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Welland River Floodplain Mapping - Round 2 Public Information Presentation

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June 2016 presentation to residents about technical aspects of floodplain mapping for the Welland River. Presentation prepared by MMM Group and WSP.

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Welland River Floodplain Mapping - Round 2 Public Information Presentation

  1. 1. WELLAND RIVER FLOODPLAIN MAPPING UPDATE Public Information Meeting June 2016 Diego Torres Silvestre ((CC BY 2.0) 1
  2. 2. Presentation Outline 2 • Project Vision • Project Overview • Consultation Summary • Where We Are Now • Technical Overview
  3. 3. Project Overview To successfully complete a Floodplain Mapping Update Study that is Connected, Accurate, Reliable, and founded on Empirical data and observations using state-of-the-art tools and methodologies. Project Vision Statement • This means that new floodline mapping will be in place for the Welland River. The new line may affect what you can do on your property. • The project will fully engage affected landowners. • Awareness, understanding and input are key principles of the consultation program. 3
  4. 4. Project Overview Study Area Limit - Lower Study Area Limit - MiddleStudy Area Limit - Upper 4
  5. 5. Project Overview Awareness Meetings (February 2016) occurred during the beginning of the study and focused on describing the project and listening to community ideas and concerns. Technical Understanding & Input Meetings (June 2016) are occurring now that some modeling work has been completed. Draft Floodline Maps (once policy work is ready) will be presented once the technical work is complete and the policies are drafted. Community input will be considered before NPCA Board makes a final decision. Public Input A series of Meetings open to the public, interested landowners and stakeholders are scheduled. 5
  6. 6. Consultation Summary Meeting #1: 131 Meeting #2: 104 Meeting #3: 63 Meeting #4: 109 Total Sign-In: 407 6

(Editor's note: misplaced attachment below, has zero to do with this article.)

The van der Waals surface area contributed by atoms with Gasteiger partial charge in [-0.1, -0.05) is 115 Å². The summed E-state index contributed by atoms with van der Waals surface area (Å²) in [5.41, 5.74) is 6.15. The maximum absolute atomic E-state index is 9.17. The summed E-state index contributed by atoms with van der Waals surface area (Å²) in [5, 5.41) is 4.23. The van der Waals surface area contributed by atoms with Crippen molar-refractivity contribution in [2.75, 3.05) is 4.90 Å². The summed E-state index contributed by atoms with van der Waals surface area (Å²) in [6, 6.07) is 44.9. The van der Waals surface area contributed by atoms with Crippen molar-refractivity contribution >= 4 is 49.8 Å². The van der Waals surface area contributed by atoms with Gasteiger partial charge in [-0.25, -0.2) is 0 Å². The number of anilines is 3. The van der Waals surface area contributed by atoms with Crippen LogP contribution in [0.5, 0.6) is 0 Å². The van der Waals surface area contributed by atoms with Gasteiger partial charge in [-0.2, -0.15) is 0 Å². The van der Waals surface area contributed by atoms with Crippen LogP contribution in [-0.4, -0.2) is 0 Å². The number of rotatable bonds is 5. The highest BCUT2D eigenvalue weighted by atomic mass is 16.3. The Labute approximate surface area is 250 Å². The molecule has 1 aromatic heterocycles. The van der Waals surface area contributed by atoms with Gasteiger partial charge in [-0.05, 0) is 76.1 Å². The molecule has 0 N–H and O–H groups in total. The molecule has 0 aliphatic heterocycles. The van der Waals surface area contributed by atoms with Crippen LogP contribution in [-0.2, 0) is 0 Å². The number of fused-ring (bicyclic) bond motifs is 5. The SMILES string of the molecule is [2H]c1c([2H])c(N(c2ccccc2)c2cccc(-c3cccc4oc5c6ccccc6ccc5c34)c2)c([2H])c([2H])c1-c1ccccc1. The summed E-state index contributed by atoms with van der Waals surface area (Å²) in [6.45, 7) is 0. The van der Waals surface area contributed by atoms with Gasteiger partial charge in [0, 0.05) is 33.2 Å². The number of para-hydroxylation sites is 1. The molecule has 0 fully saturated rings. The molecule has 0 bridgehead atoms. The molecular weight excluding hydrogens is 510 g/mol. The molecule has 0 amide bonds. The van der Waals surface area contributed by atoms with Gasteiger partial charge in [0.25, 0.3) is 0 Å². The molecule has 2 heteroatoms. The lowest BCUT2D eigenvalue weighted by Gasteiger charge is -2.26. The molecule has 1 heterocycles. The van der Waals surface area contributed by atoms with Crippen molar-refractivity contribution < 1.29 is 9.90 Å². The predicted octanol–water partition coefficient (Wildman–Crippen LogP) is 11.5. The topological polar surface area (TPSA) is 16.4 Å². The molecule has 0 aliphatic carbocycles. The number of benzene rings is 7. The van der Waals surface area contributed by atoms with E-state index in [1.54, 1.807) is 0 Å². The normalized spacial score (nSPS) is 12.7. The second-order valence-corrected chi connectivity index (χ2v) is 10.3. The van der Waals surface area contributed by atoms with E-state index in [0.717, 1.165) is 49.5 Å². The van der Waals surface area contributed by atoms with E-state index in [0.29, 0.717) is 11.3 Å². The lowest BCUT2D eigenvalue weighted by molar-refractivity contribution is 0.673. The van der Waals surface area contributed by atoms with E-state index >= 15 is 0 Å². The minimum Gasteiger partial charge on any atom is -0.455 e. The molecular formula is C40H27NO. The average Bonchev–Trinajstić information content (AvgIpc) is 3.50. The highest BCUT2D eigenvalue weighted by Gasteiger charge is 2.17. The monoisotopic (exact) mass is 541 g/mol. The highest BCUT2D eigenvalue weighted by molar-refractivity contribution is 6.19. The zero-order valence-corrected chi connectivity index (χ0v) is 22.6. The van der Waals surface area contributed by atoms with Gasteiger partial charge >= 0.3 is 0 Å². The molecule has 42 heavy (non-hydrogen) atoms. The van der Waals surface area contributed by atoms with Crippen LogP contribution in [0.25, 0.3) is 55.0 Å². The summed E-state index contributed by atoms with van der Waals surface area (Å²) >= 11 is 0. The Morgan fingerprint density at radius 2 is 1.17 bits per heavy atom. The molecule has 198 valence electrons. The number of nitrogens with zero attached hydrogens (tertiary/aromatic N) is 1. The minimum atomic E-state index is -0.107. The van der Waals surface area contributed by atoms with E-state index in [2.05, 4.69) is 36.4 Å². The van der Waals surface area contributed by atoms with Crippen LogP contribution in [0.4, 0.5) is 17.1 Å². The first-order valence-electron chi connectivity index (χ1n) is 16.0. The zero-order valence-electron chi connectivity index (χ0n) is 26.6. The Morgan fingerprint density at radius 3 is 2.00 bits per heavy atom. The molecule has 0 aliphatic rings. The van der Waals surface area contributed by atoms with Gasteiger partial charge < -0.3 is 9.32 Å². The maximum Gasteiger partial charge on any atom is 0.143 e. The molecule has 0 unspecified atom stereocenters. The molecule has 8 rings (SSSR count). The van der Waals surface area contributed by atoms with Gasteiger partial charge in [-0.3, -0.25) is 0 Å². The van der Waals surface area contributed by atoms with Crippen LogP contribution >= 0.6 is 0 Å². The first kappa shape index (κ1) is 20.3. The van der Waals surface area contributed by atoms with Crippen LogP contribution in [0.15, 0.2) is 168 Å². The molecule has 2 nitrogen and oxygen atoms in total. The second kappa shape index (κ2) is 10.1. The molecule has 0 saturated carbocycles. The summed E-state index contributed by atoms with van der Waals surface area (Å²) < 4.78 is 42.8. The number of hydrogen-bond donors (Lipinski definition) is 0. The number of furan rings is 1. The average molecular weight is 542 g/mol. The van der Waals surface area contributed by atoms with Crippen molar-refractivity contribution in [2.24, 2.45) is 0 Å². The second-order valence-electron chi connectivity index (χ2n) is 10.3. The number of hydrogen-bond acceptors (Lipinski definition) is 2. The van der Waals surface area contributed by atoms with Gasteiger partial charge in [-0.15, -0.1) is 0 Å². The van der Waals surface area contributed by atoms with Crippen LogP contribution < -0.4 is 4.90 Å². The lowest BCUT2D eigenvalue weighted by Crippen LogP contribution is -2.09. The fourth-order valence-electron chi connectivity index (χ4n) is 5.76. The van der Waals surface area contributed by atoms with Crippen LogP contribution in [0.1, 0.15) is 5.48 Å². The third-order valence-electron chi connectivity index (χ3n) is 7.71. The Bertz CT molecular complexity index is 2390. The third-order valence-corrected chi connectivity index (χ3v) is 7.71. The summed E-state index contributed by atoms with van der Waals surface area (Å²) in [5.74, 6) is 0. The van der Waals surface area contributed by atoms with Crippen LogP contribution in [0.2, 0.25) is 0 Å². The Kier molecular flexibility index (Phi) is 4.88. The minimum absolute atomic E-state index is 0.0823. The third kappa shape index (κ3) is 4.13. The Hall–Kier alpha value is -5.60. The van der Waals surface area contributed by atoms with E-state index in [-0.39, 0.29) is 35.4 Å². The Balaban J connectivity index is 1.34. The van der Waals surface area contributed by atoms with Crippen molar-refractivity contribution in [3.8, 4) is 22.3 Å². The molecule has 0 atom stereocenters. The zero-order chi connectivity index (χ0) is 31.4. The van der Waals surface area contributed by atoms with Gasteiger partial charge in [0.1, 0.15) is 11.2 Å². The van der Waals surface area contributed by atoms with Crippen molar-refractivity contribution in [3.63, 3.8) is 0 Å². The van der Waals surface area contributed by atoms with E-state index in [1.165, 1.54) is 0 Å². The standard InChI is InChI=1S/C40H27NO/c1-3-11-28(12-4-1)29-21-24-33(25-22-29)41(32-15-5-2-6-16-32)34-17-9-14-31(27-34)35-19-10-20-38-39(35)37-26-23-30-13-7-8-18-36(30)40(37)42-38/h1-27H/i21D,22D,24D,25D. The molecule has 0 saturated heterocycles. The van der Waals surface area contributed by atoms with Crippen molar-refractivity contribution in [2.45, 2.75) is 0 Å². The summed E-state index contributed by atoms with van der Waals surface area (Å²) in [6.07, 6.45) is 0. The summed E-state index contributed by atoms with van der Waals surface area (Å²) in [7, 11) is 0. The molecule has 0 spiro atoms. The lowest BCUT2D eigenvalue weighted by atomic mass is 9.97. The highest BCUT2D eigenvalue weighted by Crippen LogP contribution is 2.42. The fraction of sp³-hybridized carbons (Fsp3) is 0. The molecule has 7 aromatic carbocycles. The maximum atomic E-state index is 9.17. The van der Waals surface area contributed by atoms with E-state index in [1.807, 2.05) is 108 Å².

7. 7. Consultation Summary The word cloud reflects themes expressed throughout the February consultations. The size of the words reflects the frequency and relative emphasis expressed during discussion and from the comment cards, as interpreted by the project team. It is not meant to include every issue raised but rather the key themes that need to be addressed as the project progresses. 7
  8. 8. Consultation Summary Mandate and Need to Update Floodline Mapping • NPCA’s legislative mandate as set out in Section 20 of the Conservation Authorities Act is to establish and undertake programs designed to further the conservation, restoration, development and management of natural resources. • In addition, under the Provincial Planning Act Conservation Authorities have been delegated the responsibility to reduce the potential for public cost or risk to Ontario’s residents from natural or human made hazards. Section 3.1 of the Provincial Policy Statement (2014) indicates that development shall be directed away from areas of natural or human-made hazards where there is an unacceptable risk to public health or safety or of property damage, and not create new or aggravate existing hazards. • As such, the Conservation Authorities require that Planning Act development applications identify areas of flood hazard and undertake development such that the risk to the public is mitigated. • NPCA Board agreed with Staff recommendation that the 30 year old floodline mapping be updated in an effort to ensure that the established line reflects the best available information, is up to date, and is technically defensible. • climate change • improved technology (e.g. greater resolution - Digital Elevation Models, more data). 8
  9. 9. Consultation Summary Flood Event Selection • In order to determine what risk of flood to protect against, a flood event must be selected and modeled. • 100-year flood event is the minimum standard. • This is also the flood event used to create the 1985 line. • Means that 1% chance of that flood happening in any given year OR if thinking of a typical home mortgage, there is a 22% chance of the 100- year flood event occurring during the term of the mortgage. 9
  10. 10. Consultation Summary Ontario Power Generation • OPG has a presence in the area and the Welland River plays a significant role in OPG operations. There is a strong perception that: • various structures and facilities affect the flow of water in and down the River • controls on water level and flow have a direct impact on the River’s ability to naturally accommodate flood events and as such the impact flood events have on property • operations contribute significantly to the level of sedimentation • The impact of current OPG operations will be taken into consideration when developing floodplain mapping for the Welland River. • While there has been public discussion about potential changes to OPG operations, this project must assume that OPG will continue to operate their facility in the same manner until OPG declares otherwise. 10
  11. 11. Consultation Summary Siphons • The Siphons are perceived to have a significant impact on the Rivers response to flood events. • The impact of the Old and New Siphons on the Welland River floodplain will be analyzed as part of this study. • It is noted that the NPCA is not responsible for clearing the Siphons however these concerns have been passed along to the City of Welland and the St. Lawrence Seaway Management Corporation. • It is unknown when the next clearing of the siphons will occur. 11